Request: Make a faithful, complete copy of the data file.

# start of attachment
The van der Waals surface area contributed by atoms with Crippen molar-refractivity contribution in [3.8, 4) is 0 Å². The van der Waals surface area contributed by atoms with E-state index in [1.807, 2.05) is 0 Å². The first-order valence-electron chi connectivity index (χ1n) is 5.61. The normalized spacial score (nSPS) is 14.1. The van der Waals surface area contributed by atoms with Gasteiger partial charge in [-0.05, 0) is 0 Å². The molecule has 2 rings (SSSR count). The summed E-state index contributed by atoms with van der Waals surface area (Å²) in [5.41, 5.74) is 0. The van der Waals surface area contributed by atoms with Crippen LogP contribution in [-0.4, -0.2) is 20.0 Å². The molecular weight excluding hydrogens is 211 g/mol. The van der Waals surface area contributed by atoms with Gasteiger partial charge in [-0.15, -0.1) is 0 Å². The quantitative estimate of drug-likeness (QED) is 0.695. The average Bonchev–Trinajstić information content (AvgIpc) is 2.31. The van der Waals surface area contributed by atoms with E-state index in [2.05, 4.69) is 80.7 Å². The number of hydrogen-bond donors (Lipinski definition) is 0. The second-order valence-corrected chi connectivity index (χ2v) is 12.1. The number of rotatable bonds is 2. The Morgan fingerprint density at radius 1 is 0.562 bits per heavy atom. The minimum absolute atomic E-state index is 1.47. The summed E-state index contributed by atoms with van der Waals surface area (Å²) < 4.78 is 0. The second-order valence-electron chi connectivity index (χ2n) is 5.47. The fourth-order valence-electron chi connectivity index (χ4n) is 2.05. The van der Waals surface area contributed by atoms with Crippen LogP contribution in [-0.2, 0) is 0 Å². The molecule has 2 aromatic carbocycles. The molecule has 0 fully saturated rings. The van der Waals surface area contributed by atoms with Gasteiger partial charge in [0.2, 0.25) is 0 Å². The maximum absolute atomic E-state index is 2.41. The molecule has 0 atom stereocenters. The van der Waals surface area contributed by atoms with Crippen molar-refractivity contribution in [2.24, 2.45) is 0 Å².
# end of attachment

The van der Waals surface area contributed by atoms with Crippen molar-refractivity contribution in [3.8, 4) is 0 Å². The van der Waals surface area contributed by atoms with E-state index in [1.807, 2.05) is 0 Å². The first-order valence-electron chi connectivity index (χ1n) is 5.61. The normalized spacial score (nSPS) is 14.1. The van der Waals surface area contributed by atoms with Gasteiger partial charge in [-0.05, 0) is 0 Å². The molecule has 2 rings (SSSR count). The summed E-state index contributed by atoms with van der Waals surface area (Å²) in [5.41, 5.74) is 0. The van der Waals surface area contributed by atoms with Crippen LogP contribution in [-0.4, -0.2) is 20.0 Å². The molecular weight excluding hydrogens is 211 g/mol. The van der Waals surface area contributed by atoms with Gasteiger partial charge in [-0.15, -0.1) is 0 Å². The quantitative estimate of drug-likeness (QED) is 0.695. The average Bonchev–Trinajstić information content (AvgIpc) is 2.31. The van der Waals surface area contributed by atoms with E-state index in [2.05, 4.69) is 80.7 Å². The number of hydrogen-bond donors (Lipinski definition) is 0. The second-order valence-corrected chi connectivity index (χ2v) is 12.1. The number of rotatable bonds is 2. The Morgan fingerprint density at radius 1 is 0.562 bits per heavy atom. The minimum absolute atomic E-state index is 1.47. The summed E-state index contributed by atoms with van der Waals surface area (Å²) < 4.78 is 0. The second-order valence-electron chi connectivity index (χ2n) is 5.47. The fourth-order valence-electron chi connectivity index (χ4n) is 2.05. The van der Waals surface area contributed by atoms with Crippen LogP contribution in [-0.2, 0) is 0 Å². The molecule has 2 aromatic carbocycles. The molecule has 0 fully saturated rings. The van der Waals surface area contributed by atoms with Gasteiger partial charge in [0.2, 0.25) is 0 Å². The maximum absolute atomic E-state index is 2.41. The molecule has 0 atom stereocenters. The van der Waals surface area contributed by atoms with Crippen molar-refractivity contribution in [2.24, 2.45) is 0 Å².